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Business Credit Score vs Personal Credit Score

Published By Janet Gershen-Siegel at August 14th, 2018

Written by Janet Gershen-Siegel

Do You Know the Differences between Your Business Credit Score vs Personal Credit Score?

Consider your business credit score vs personal credit score. Keep business and personal credit separate. We have the best ways to make sure your business credit doesn’t report on your consumer credit reports.

Keep Your Business Credit Separate From Your Consumer Credit

When you factor in the difference between your business credit score versus personal credit score, remember that any inquiries into your consumer credit score are going to adversely affect that score. And a lot of merchants and lending institutions will undertake inquiries when they are doing business with you for the very first time. You do not want their inquiries to impact your consumer credit.

Get a Dun & Bradstreet DUNS number

You can’t get into Dun & Bradstreet’s system without having one, and they are totally free, anyway. A DUNS number differentiates your small business from all others, including similarly-named companies. Dun & Bradstreet has a prerequisite that you register your company on their website before they will hand over a DUNS number.

Please note: there are a few marginally different methods of obtaining a DUNS if your business is in a certain class. These include if your business is an USA government contractor or grantee, or your company is in Canada, or you are doing work as an Apple developer.

File a DBA

If you run your small business as a sole proprietor at least apply for DBA (‘ doing business as’) status. If you do not, then your personal name will wind up the same as your company name. As a result, you can still find yourself being directly obligated for all your business financial obligations.

Plus, per the Internal Revenue Service, with this structure you have a 1 in 7 likelihood of an IRS audit. This is in contrast to a 1 in 50 possibility for incorporated businesses! Avoid confusion with this step, and you can dramatically reduce your chances of an IRS audit. And who would not want that?

Go Beyond a DBA and Establish Your Company as a Distinct Legal Entity Through Incorporating

Get together with your tax consultant or financial planner so as to opt for which legal entity will best fit your small business and specific financial circumstances. These are sole proprietor, LLC or S-Corp. Also, partnership is possible if there is more than one owner.

Incorporation can also help to protect your personal assets in case of a law suit. Once your corporation or LLC is registered on your state’s Secretary of State’s website, you can then get a Business Federal Tax ID Number. And then you can open your business’s bank account.

Get an EIN (Employment Identification Number, Also Known as a TIN, or Tax ID Number)

The IRS makes it uncomplicated to accomplish this. You can apply on the internet as soon as you ascertain your eligibility.

  • Is your main business located in the U.S. or in USA Territories?
  • Does the person who is applying have a valid Taxpayer Identification Number (SSN [Social Security Number], EIN, or ITIN [Individual Taxpayer ID Number]

If this is so, then you can go ahead.

Start Small Business Checking and Savings Accounts

Have a talk with your local financial institution about getting business checking and various other accounts. If you have been a dependable customer on the personal side of things, and you can show your company is satisfying its bills without delay, then your bank is going to be a lot happier loaning to your business. Hence opening accounts will help there.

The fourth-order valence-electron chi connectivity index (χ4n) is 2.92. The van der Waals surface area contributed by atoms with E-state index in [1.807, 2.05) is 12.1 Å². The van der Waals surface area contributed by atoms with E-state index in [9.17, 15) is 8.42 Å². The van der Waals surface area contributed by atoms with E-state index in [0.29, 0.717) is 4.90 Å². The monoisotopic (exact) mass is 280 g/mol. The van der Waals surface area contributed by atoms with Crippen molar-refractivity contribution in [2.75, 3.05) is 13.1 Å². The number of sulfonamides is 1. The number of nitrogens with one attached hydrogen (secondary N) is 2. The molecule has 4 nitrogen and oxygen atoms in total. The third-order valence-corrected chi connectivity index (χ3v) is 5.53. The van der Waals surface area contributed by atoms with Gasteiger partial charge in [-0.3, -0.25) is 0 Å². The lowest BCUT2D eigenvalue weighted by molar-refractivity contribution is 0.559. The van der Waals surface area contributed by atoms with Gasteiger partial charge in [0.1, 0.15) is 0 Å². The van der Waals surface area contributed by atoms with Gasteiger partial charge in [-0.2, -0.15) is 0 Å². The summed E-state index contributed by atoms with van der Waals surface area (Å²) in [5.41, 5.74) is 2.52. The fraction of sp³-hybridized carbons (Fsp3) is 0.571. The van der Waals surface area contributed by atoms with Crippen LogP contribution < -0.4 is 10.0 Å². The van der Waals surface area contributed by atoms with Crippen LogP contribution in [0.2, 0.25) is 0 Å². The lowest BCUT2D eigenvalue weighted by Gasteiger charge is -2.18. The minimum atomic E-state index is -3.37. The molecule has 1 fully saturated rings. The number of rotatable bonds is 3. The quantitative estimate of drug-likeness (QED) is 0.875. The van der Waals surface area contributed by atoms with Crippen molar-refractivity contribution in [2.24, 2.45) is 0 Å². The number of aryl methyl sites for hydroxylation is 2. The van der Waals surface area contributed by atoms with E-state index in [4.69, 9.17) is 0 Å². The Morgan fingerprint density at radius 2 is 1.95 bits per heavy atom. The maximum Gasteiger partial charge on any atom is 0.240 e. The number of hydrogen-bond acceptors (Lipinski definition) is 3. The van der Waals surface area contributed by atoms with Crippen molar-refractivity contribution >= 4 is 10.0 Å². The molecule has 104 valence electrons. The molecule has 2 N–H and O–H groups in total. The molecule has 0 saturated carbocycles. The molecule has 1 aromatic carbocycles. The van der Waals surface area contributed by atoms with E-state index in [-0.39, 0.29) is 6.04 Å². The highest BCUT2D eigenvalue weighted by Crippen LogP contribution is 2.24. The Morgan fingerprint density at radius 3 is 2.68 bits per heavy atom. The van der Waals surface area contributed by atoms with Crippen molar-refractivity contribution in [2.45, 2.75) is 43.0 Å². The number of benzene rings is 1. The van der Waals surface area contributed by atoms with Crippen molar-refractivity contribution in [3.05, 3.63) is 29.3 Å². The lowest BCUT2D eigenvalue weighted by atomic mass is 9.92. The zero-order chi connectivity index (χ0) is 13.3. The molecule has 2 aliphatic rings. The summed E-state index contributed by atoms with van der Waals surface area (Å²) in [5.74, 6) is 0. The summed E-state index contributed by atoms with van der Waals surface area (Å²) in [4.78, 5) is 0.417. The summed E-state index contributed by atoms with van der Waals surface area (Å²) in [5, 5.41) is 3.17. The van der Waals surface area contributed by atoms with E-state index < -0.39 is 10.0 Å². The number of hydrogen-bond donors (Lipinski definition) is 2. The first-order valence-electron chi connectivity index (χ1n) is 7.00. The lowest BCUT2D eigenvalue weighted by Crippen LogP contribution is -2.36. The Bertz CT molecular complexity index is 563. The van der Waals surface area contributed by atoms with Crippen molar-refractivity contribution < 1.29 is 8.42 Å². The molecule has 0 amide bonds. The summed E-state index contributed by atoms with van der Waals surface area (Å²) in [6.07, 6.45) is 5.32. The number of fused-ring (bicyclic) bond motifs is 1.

Secure Suitable Invoices Through Your Business

These are really any bills which are the direct obligation of your company. Or, at the very least, they ought to be. These consist of everything from Wi-Fi in your company’s name to the lease or a mortgage for your office.

Your company could pay a cellular provider or maybe the oil or gas bill, if that is appropriate. Not all providers report to the credit reporting agencies. But some do, so your company will notice credit scores rise as you pay the expenses promptly.

Build Business Credit

Of course the easiest and best way to separate business credit score vs personal credit score is to build credit for your business. Many of the above tips apply to building business credit. So here’s the rest of the means of business credit building.

The Benefits

For the reason that company credit is separate from consumer, it helps to protect a small business owner’s personal assets. This is in the event of litigation or business bankruptcy. Also, with two distinct credit scores, an entrepreneur can get two different cards from the same merchant. This effectively doubles purchasing power.

Another benefit is that even startup businesses can do this. Heading to a bank for a business loan can be a formula for disappointment. But building corporate credit, when done properly, is a plan for success.

Individual credit scores depend upon payments but also various other factors like credit utilization percentages. But for small business credit, the scores truly only hinge on whether a business pays its debts punctually.

The Process

Growing business credit is a process, and it does not happen automatically. A small business needs to actively work to establish business credit. Having said that, it can be accomplished readily and quickly, and it is much more efficient than establishing individual credit scores. Vendors are a big aspect of this process.

Doing the steps out of sequence will result in repetitive denials. Nobody can start at the top with business credit. For example, you can’t start with store or cash credit from your bank. If you do you’ll get a rejection 100% of the time.

Company Legitimacy

A small business needs to be trustworthy to lending institutions and merchants. That is why, a corporation will need a professional-looking website and e-mail address, with website hosting from a company such as GoDaddy. Additionally company phone and fax numbers need to have a listing on 411.com.